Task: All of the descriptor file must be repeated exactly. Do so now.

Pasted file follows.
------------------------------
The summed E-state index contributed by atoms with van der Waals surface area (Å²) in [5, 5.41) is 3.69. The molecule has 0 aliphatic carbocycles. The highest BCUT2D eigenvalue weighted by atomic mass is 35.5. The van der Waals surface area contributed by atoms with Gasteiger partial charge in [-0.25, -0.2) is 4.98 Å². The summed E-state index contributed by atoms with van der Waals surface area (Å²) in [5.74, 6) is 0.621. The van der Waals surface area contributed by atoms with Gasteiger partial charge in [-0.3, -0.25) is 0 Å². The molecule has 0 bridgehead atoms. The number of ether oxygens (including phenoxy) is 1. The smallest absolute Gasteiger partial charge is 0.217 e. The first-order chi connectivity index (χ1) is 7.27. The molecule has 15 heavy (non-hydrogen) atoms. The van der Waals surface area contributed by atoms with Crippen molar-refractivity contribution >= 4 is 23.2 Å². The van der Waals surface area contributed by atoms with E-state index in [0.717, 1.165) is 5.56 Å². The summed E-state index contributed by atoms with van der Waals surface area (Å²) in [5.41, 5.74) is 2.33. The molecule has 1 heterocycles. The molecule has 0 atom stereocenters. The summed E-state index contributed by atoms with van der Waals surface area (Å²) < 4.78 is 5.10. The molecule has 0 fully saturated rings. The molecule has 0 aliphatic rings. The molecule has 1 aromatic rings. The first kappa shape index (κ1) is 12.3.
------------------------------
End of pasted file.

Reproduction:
The summed E-state index contributed by atoms with van der Waals surface area (Å²) in [5, 5.41) is 3.69. The molecule has 0 aliphatic carbocycles. The highest BCUT2D eigenvalue weighted by atomic mass is 35.5. The van der Waals surface area contributed by atoms with Gasteiger partial charge in [-0.25, -0.2) is 4.98 Å². The summed E-state index contributed by atoms with van der Waals surface area (Å²) in [5.74, 6) is 0.621. The van der Waals surface area contributed by atoms with Gasteiger partial charge in [-0.3, -0.25) is 0 Å². The molecule has 0 bridgehead atoms. The number of ether oxygens (including phenoxy) is 1. The smallest absolute Gasteiger partial charge is 0.217 e. The first-order chi connectivity index (χ1) is 7.27. The molecule has 15 heavy (non-hydrogen) atoms. The van der Waals surface area contributed by atoms with Crippen molar-refractivity contribution >= 4 is 23.2 Å². The van der Waals surface area contributed by atoms with E-state index in [0.717, 1.165) is 5.56 Å². The summed E-state index contributed by atoms with van der Waals surface area (Å²) in [5.41, 5.74) is 2.33. The molecule has 1 heterocycles. The molecule has 0 atom stereocenters. The summed E-state index contributed by atoms with van der Waals surface area (Å²) < 4.78 is 5.10. The molecule has 0 fully saturated rings. The molecule has 0 aliphatic rings. The molecule has 1 aromatic rings. The first kappa shape index (κ1) is 12.3.